The musical's powerful ending, which involves the entire cast – and the audience – enraptured critics and theatregoers in Vancouver and at the National Arts Centre in Ottawa.
"Her heart is all over that," Mr. Payette says. "When she stands on the stage, she brings us there. She has the ability to tap into our deepest humanity and allow everyone in that moment to have a collective grieving."
Ms. Arden says playing the role "really was the highlight of her life."
After Ms. Elliott's death, the NAC lowered its flags to half-mast for three days.
Ms. Elliott played the piano, the guitar, the fiddle. She loved music – all kinds: Joni Mitchell, Stephen Sondheim, Pink Floyd, country. She loved nature and camping. Sometimes in the summer she would sleep outside in her gazebo. She had an excellent sense of humour; Ms. Arden describes her as the queen of irreverent jokes. She was curious, optimistic, always positive.
Before Starlight Tours, Ms. Elliott and Ms. Arden collaborated on Moll – based on Moll Flanders.
"We were worried when we began. We thought 'oh is this going to work out?' To just be living together, working together, being attached to each other," Ms. Arden says. The result? "We laughed a lot."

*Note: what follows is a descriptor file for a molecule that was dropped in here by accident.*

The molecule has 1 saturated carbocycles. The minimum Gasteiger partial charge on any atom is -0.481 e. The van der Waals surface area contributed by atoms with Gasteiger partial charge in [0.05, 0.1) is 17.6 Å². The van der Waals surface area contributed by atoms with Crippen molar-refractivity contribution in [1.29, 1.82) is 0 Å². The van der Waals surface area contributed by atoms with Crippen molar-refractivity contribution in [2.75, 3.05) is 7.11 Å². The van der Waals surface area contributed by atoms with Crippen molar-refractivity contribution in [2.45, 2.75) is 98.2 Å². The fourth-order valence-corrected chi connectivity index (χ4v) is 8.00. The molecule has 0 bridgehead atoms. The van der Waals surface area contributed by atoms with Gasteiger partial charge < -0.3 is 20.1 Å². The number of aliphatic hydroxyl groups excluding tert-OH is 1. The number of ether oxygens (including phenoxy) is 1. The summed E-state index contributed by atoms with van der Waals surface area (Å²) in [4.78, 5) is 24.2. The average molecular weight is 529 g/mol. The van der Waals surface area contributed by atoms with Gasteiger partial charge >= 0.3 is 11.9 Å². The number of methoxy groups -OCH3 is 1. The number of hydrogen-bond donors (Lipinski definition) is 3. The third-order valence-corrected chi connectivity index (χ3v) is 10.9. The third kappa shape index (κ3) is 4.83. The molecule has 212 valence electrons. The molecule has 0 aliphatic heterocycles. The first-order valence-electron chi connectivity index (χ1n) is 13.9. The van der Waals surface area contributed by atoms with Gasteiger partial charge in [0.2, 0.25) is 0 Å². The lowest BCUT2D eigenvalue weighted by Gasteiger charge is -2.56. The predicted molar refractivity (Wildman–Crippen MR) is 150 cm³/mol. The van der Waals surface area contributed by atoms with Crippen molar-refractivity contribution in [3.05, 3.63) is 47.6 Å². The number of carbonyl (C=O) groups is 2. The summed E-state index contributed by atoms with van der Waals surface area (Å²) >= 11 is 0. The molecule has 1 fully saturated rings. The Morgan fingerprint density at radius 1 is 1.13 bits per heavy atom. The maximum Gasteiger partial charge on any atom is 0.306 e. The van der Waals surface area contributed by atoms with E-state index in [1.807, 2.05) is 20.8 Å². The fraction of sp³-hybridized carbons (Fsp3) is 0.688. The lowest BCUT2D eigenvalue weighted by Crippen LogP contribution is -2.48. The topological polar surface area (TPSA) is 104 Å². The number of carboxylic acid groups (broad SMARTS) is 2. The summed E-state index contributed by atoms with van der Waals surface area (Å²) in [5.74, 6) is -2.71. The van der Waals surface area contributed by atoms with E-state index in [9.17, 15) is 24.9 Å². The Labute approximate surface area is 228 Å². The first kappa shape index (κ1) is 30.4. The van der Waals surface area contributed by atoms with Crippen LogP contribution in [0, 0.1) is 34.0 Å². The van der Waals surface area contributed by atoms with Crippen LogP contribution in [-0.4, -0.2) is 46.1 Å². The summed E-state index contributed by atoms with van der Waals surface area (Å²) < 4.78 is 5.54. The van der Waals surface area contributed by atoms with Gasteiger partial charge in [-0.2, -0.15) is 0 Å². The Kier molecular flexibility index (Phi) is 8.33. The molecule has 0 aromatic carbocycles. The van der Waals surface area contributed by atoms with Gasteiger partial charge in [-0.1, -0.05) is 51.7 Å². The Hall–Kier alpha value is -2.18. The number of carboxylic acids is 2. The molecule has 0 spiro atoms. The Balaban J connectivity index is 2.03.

During their next collaboration, Starlight Tours, Ms. Elliott left that last day eager to write the new draft and delighted with the performances.
"The students were transcendent. They had taken everything to a whole new level. Cathy and I held on to each other in the hallway backstage with tears because I was very happy that we had accomplished so much," Mr. Rubinoff says. "My last words were 'anything you need, call me.' … It's so heartbreaking because it was all optimism. It was all hope, it was all excitement."
The Grand Theatre intends to develop the show with another writer.
"Leslie has said to me she wants to continue this on in [Cathy's] honour. As sad and hard as it's going to be, we're doing this. It will be extraordinary. It will be triumphant," he says. "And it will be because of Cathy's contribution."
Cathy Elliott leaves her partner, Leslie Arden; father, Roger Cormier; sister, Sandra Turnsek; brother, Roger Cormier; and former husband, Peter Elliott. She was predeceased by her mother, Frances Bernard Cormier. Sheridan College has established a Cathy Elliott Memorial Scholarship. DAREarts has created the Cathy Elliott Fund to Empower Indigenous Youths.